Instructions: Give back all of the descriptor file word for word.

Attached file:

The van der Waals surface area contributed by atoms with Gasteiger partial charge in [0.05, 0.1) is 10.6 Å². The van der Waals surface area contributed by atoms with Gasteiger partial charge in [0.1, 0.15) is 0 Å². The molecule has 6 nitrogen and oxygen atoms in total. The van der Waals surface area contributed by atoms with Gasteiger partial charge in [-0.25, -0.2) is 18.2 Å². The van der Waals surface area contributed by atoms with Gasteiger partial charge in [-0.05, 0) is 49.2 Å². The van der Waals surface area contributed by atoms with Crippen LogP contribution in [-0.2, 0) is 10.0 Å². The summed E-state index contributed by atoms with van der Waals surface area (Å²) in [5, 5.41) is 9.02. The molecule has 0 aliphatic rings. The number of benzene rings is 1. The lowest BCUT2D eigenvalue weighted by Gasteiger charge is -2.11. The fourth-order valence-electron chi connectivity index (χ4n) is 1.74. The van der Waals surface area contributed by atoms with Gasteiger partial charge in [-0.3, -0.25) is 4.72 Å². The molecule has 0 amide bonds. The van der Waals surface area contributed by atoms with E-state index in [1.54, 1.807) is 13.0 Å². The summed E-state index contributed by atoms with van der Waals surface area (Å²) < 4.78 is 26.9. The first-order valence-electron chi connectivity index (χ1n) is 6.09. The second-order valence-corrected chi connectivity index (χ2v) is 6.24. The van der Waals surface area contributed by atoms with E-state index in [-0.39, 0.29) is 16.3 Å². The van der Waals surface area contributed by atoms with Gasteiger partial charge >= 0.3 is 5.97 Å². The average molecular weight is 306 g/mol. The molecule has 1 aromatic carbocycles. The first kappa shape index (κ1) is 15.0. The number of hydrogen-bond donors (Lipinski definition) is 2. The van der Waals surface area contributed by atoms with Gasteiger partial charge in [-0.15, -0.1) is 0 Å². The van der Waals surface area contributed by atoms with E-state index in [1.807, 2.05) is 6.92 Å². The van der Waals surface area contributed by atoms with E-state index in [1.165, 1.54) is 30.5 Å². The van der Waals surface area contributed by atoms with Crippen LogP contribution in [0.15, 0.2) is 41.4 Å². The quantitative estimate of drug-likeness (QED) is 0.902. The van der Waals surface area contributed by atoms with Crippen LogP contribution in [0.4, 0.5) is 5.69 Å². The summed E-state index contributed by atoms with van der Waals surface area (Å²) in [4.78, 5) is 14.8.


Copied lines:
The van der Waals surface area contributed by atoms with Gasteiger partial charge in [0.05, 0.1) is 10.6 Å². The van der Waals surface area contributed by atoms with Gasteiger partial charge in [0.1, 0.15) is 0 Å². The molecule has 6 nitrogen and oxygen atoms in total. The van der Waals surface area contributed by atoms with Gasteiger partial charge in [-0.25, -0.2) is 18.2 Å². The van der Waals surface area contributed by atoms with Gasteiger partial charge in [-0.05, 0) is 49.2 Å². The van der Waals surface area contributed by atoms with Crippen LogP contribution in [-0.2, 0) is 10.0 Å². The summed E-state index contributed by atoms with van der Waals surface area (Å²) in [5, 5.41) is 9.02. The molecule has 0 aliphatic rings. The number of benzene rings is 1. The lowest BCUT2D eigenvalue weighted by Gasteiger charge is -2.11. The fourth-order valence-electron chi connectivity index (χ4n) is 1.74. The van der Waals surface area contributed by atoms with Gasteiger partial charge in [-0.3, -0.25) is 4.72 Å². The molecule has 0 amide bonds. The van der Waals surface area contributed by atoms with E-state index in [1.54, 1.807) is 13.0 Å². The summed E-state index contributed by atoms with van der Waals surface area (Å²) < 4.78 is 26.9. The first-order valence-electron chi connectivity index (χ1n) is 6.09. The second-order valence-corrected chi connectivity index (χ2v) is 6.24. The van der Waals surface area contributed by atoms with E-state index in [-0.39, 0.29) is 16.3 Å². The van der Waals surface area contributed by atoms with Gasteiger partial charge >= 0.3 is 5.97 Å². The average molecular weight is 306 g/mol. The molecule has 1 aromatic carbocycles. The first kappa shape index (κ1) is 15.0. The number of hydrogen-bond donors (Lipinski definition) is 2. The van der Waals surface area contributed by atoms with Gasteiger partial charge in [-0.15, -0.1) is 0 Å². The van der Waals surface area contributed by atoms with E-state index in [1.807, 2.05) is 6.92 Å². The van der Waals surface area contributed by atoms with E-state index in [1.165, 1.54) is 30.5 Å². The van der Waals surface area contributed by atoms with Crippen LogP contribution in [0.15, 0.2) is 41.4 Å². The quantitative estimate of drug-likeness (QED) is 0.902. The van der Waals surface area contributed by atoms with Crippen LogP contribution in [0.4, 0.5) is 5.69 Å². The summed E-state index contributed by atoms with van der Waals surface area (Å²) in [4.78, 5) is 14.8.